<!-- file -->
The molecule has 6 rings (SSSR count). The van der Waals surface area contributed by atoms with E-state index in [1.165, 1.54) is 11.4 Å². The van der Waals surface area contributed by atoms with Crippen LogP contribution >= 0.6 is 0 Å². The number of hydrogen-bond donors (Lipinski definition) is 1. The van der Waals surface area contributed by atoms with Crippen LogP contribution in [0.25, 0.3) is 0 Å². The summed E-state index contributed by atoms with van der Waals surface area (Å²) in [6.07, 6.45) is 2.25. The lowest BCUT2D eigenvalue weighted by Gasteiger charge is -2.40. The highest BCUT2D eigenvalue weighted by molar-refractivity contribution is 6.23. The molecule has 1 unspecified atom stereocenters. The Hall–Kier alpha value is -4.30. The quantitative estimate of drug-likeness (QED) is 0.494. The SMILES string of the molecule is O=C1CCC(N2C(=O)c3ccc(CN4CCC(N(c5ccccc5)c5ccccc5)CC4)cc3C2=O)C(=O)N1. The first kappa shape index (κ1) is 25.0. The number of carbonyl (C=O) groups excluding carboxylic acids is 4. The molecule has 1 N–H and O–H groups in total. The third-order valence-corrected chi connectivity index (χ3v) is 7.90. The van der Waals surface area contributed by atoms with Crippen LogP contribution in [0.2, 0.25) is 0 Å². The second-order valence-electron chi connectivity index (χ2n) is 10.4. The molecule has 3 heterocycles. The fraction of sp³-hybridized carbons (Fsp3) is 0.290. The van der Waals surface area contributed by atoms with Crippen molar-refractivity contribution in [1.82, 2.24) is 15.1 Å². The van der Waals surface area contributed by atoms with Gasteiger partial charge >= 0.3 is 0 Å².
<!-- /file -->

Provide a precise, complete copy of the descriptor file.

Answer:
The molecule has 6 rings (SSSR count). The van der Waals surface area contributed by atoms with E-state index in [1.165, 1.54) is 11.4 Å². The van der Waals surface area contributed by atoms with Crippen LogP contribution >= 0.6 is 0 Å². The number of hydrogen-bond donors (Lipinski definition) is 1. The van der Waals surface area contributed by atoms with Crippen LogP contribution in [0.25, 0.3) is 0 Å². The summed E-state index contributed by atoms with van der Waals surface area (Å²) in [6.07, 6.45) is 2.25. The lowest BCUT2D eigenvalue weighted by Gasteiger charge is -2.40. The highest BCUT2D eigenvalue weighted by molar-refractivity contribution is 6.23. The molecule has 1 unspecified atom stereocenters. The Hall–Kier alpha value is -4.30. The quantitative estimate of drug-likeness (QED) is 0.494. The SMILES string of the molecule is O=C1CCC(N2C(=O)c3ccc(CN4CCC(N(c5ccccc5)c5ccccc5)CC4)cc3C2=O)C(=O)N1. The first kappa shape index (κ1) is 25.0. The number of carbonyl (C=O) groups excluding carboxylic acids is 4. The molecule has 1 N–H and O–H groups in total. The third-order valence-corrected chi connectivity index (χ3v) is 7.90. The van der Waals surface area contributed by atoms with Crippen LogP contribution in [0.2, 0.25) is 0 Å². The second-order valence-electron chi connectivity index (χ2n) is 10.4. The molecule has 3 heterocycles. The fraction of sp³-hybridized carbons (Fsp3) is 0.290. The van der Waals surface area contributed by atoms with Crippen molar-refractivity contribution in [1.82, 2.24) is 15.1 Å². The van der Waals surface area contributed by atoms with Gasteiger partial charge >= 0.3 is 0 Å².